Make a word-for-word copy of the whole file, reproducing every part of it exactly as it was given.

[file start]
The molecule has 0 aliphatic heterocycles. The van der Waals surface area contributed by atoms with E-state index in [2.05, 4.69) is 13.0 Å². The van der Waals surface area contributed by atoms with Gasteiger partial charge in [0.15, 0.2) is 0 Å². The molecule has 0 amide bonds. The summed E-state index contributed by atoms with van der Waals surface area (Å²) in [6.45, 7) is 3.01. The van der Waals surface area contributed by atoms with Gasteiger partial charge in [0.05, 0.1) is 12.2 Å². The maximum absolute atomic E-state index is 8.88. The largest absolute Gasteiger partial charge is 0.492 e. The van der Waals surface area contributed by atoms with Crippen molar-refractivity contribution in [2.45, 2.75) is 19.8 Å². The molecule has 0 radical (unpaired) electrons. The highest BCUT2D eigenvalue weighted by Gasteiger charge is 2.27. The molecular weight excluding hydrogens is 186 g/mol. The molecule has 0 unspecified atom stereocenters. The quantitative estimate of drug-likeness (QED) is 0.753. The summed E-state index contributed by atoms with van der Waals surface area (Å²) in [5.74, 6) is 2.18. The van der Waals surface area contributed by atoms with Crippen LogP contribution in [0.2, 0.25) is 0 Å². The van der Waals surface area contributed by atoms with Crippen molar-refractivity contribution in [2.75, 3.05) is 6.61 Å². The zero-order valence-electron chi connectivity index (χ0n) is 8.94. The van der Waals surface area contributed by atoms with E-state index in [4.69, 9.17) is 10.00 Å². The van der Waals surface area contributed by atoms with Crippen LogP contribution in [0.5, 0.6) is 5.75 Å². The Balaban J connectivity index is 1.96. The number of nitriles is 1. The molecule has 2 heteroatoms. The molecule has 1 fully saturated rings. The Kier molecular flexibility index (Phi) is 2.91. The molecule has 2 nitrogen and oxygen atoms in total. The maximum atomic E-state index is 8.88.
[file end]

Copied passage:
The molecule has 0 aliphatic heterocycles. The van der Waals surface area contributed by atoms with E-state index in [2.05, 4.69) is 13.0 Å². The van der Waals surface area contributed by atoms with Gasteiger partial charge in [0.15, 0.2) is 0 Å². The molecule has 0 amide bonds. The summed E-state index contributed by atoms with van der Waals surface area (Å²) in [6.45, 7) is 3.01. The van der Waals surface area contributed by atoms with Gasteiger partial charge in [0.05, 0.1) is 12.2 Å². The maximum absolute atomic E-state index is 8.88. The largest absolute Gasteiger partial charge is 0.492 e. The van der Waals surface area contributed by atoms with Crippen molar-refractivity contribution in [2.45, 2.75) is 19.8 Å². The molecule has 0 radical (unpaired) electrons. The highest BCUT2D eigenvalue weighted by Gasteiger charge is 2.27. The molecular weight excluding hydrogens is 186 g/mol. The molecule has 0 unspecified atom stereocenters. The quantitative estimate of drug-likeness (QED) is 0.753. The summed E-state index contributed by atoms with van der Waals surface area (Å²) in [5.74, 6) is 2.18. The van der Waals surface area contributed by atoms with Crippen LogP contribution in [0.2, 0.25) is 0 Å². The van der Waals surface area contributed by atoms with Crippen molar-refractivity contribution in [2.75, 3.05) is 6.61 Å². The zero-order valence-electron chi connectivity index (χ0n) is 8.94. The van der Waals surface area contributed by atoms with E-state index in [4.69, 9.17) is 10.00 Å². The van der Waals surface area contributed by atoms with Crippen LogP contribution in [0.5, 0.6) is 5.75 Å². The Balaban J connectivity index is 1.96. The number of nitriles is 1. The molecule has 2 heteroatoms. The molecule has 1 fully saturated rings. The Kier molecular flexibility index (Phi) is 2.91. The molecule has 2 nitrogen and oxygen atoms in total. The maximum atomic E-state index is 8.88.